Archive of ‘Family’ category

Anxiety in Children: What is Normal? (Part 1 of 2)

It can be difficult to know as a parent when your child’s anxiety is reaching a point where they need help. What is considered normal nervousness and stress, and what are some red flags that could clue parents in that it’s time to get help? In this two-part article, I will be discussing what’s normal, reasonable anxiety, and what are some signs that it’s time to see a therapist.

Normal Anxiety

All children will experience some fear and anxiety throughout their life. In fact, it is developmentally appropriate that children experience nervousness when faced with something new or stressful. This fear is natural, because it signals the brain to proceed with caution when facing a new stressor. Sometimes even exciting things can first be seen as fearful to children.

Children experience these normal anxiety-provoking situations by backing off, seeking assurance from parents, or having shaky confidence for a while. When the child has mastered the situation, this confidence will grow again, and you will see your child overcome their initial fear. Parents can help their children to overcome these fears by accepting and listening to their child’s concerns, soothingly correcting any misinformation the child might believe, and gently encouraging the child to take one step at a time until this fear is conquered. Being gentle and loving during this time is the key to helping your child overcome lingering anxiety.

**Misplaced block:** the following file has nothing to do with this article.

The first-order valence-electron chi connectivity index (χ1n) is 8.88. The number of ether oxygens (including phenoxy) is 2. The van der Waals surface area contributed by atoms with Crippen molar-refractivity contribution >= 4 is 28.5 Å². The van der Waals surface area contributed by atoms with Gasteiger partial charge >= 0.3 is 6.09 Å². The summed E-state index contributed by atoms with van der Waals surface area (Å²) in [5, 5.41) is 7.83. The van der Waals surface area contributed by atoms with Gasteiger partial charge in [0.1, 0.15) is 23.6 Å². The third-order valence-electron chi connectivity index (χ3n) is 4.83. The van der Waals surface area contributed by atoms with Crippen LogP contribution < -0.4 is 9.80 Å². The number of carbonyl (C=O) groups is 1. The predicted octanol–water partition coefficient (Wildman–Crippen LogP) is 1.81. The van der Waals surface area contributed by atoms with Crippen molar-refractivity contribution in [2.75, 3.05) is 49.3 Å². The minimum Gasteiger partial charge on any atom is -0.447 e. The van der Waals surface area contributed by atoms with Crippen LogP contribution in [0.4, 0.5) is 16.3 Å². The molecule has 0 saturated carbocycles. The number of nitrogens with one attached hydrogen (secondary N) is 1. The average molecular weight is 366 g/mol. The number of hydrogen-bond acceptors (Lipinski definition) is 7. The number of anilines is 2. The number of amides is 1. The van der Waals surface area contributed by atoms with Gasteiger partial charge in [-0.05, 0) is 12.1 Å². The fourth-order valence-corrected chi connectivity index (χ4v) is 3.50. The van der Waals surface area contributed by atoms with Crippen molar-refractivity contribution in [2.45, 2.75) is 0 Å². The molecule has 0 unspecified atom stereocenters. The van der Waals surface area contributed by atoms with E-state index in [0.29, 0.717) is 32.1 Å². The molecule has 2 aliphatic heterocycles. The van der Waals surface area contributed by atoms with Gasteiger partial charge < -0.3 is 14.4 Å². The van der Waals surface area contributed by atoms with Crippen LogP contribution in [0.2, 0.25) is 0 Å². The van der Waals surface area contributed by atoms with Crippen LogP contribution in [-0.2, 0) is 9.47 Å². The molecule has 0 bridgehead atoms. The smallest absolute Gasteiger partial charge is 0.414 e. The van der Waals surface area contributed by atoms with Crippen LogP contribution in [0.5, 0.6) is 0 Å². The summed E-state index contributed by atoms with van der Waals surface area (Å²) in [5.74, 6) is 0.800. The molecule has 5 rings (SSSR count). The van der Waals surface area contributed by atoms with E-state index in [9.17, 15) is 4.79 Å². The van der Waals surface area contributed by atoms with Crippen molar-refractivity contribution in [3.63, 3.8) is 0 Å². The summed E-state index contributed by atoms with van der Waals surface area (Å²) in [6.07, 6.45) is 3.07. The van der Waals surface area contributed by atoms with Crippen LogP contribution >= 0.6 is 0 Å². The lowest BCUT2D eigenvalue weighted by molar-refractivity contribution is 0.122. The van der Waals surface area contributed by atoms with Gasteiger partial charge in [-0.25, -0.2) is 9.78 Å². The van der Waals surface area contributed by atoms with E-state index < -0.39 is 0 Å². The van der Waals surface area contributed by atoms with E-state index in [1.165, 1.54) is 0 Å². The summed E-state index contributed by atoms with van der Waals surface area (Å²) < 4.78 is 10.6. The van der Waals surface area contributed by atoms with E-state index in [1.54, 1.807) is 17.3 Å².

Typical Childhood Fears

Early Childhood – At age one, children are healthily attached to their caregivers, and might be fearful of separation. This gradually improves until around kindergarten age, where this separation anxiety gets better. Children ages 3-6 might have trouble distinguishing between what is real and imaginary, which is why children of this age can be scared of people in costumes, the dark, under the bed, etc. During this early childhood period, children might fear sleeping alone, but this again usually resolves by kindergarten age.

Later Childhood – In elementary school, children are exposed to new and more realistic fears. These can include storms, burglars, fires, and getting sick, to just name a few. As they grow, and gain real world experience, children begin to understand better that these are not likely scenarios. In middle school, children begin to get really anxious about fitting in with peers, and how to act in social situations. They also begin to have performance anxiety, as they begin to excel in their chosen academic or extracurricular activities. High school age children still worry about social status, but also about their identity, and acceptance in the group that they want to be in. At this age, teenagers also begin to worry about the outside world, morals, and their future.

By: Michelle Beyer, LPC – Intern Supervised by Karen Burke, LPC-S, RPT-S


Family Connection